There’s no doubt that video games are getting more advanced. And while this is good news for graphics and gameplay, it’s bad news for those of us who barely have the minimum required hardware to play the game.
We recently built two gaming PCs live on Twitch inside our popular Phantom 410 cases. One build features the minimum required hardware to play Metal Gear Solid V: The Phantom Pain, and the other features hardware you will find on most high-end gaming PCs. We did this because we were curious to see how the low-end hardware would perform as many NZXT employees (myself included) are still using this older hardware.
If you’re running older hardware inside your PC and are curious how it holds up, here are some benchmarks to help you determine if you need to upgrade or build a new PC.
Konami’s Minimum Specifications
- CPU: Intel Core i5-4460 or AMD FX-8320
- RAM: 4GB
- GPU: NVIDIA GeForce GTX 650 or Radeon HD 5820
Konami’s Recommended Specifications
- CPU: Intel Core i7-4790 or AMD FX-9590
- RAM: 8GB
- GPU: NVIDIA GeForce GTX 760 or AMD Radeon R9 280
Phantom Build Specs
For the purpose of this test, I used 3DMark because it allows users to benchmark PCs with tests that are designed specifically for the hardware being used. The two benchmarking tests I ran are Sky Diver and Fire Strike.
Sky Diver – for gaming laptops and mid-range PCs
Use Sky Diver to test DirectX11 systems with mainstream graphics cards, mobile GPUs, or integrated graphics that cannot achieve double-digit frame rates in the more demanding Fire Strike Test.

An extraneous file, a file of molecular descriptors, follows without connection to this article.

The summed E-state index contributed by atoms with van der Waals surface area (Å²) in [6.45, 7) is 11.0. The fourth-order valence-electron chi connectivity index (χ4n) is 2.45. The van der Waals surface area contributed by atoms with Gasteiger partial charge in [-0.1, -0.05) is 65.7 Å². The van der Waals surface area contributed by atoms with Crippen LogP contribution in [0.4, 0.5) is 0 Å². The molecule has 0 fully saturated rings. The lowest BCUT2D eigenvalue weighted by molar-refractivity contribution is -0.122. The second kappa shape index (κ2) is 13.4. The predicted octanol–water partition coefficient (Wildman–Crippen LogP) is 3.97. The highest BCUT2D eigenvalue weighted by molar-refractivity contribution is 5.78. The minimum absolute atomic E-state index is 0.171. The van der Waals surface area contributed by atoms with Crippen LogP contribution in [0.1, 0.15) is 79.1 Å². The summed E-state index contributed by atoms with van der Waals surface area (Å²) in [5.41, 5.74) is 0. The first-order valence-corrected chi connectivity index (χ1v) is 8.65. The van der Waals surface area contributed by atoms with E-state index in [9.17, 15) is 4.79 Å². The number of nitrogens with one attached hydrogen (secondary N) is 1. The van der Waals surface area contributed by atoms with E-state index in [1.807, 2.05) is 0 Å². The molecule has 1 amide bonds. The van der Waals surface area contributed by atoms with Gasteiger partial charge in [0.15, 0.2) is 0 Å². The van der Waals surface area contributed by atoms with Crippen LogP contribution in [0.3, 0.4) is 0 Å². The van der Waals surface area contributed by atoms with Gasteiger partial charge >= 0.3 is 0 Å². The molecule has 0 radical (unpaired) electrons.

This test contains both graphics worklloads and physics simulations to stress the CPU and GPU. The test uses compute shader based deferred tiled lighting method.
Fire Strike – for high-performance gaming PCs
Fire Strike is a DirectX11 benchmark for high-performance gaming PCs and overclocked systems. Fire Strike is very demanding, even for the latest graphics cards.
The test includes tessellation, illumination, smoke simulation and particles and post processing on the GPU, while the CPU is tasked with running 32 parallel physics simulations.
Hardware Performance Before the Benchmarks
The Phantom Pain is the first game I’ve ever seen recommend gamers to use an Intel Core i7-4790 or AMD FX-9590 CPU. Even one of the most resource-intensive games I’ve ever played – Grand Theft Auto: V – recommends an Intel Core i5-3470 or AMD FX-8350 CPU.
Based on these tests and Konami’s recommended specifications, it’s safe to assume our low-end Phantom build will struggle to play The Phantom Pain without making some serious adjustments to the graphics settings. As evidenced in NVIDIA’s graphic and performance guide, you’ll need at least a GeForce GTX 960 to for gaming on a monitor with 1080p resolution.
Despite the low frame rates depicted on the Fire Strike benchmark, both the CPU and GPU remained cool under pressure. This is mostly due to using a CRYORIG C1 heatsink which features a Jet Fin Acceleration System that moves hot exhaust rapidly away from the CPU.
We’ll benchmark our high-end Phantom build soon. In the meantime, let us know what hardware you’re using to play Metal Gear Solid V: The Phantom Pain and if you’re satisfied with the gameplay!
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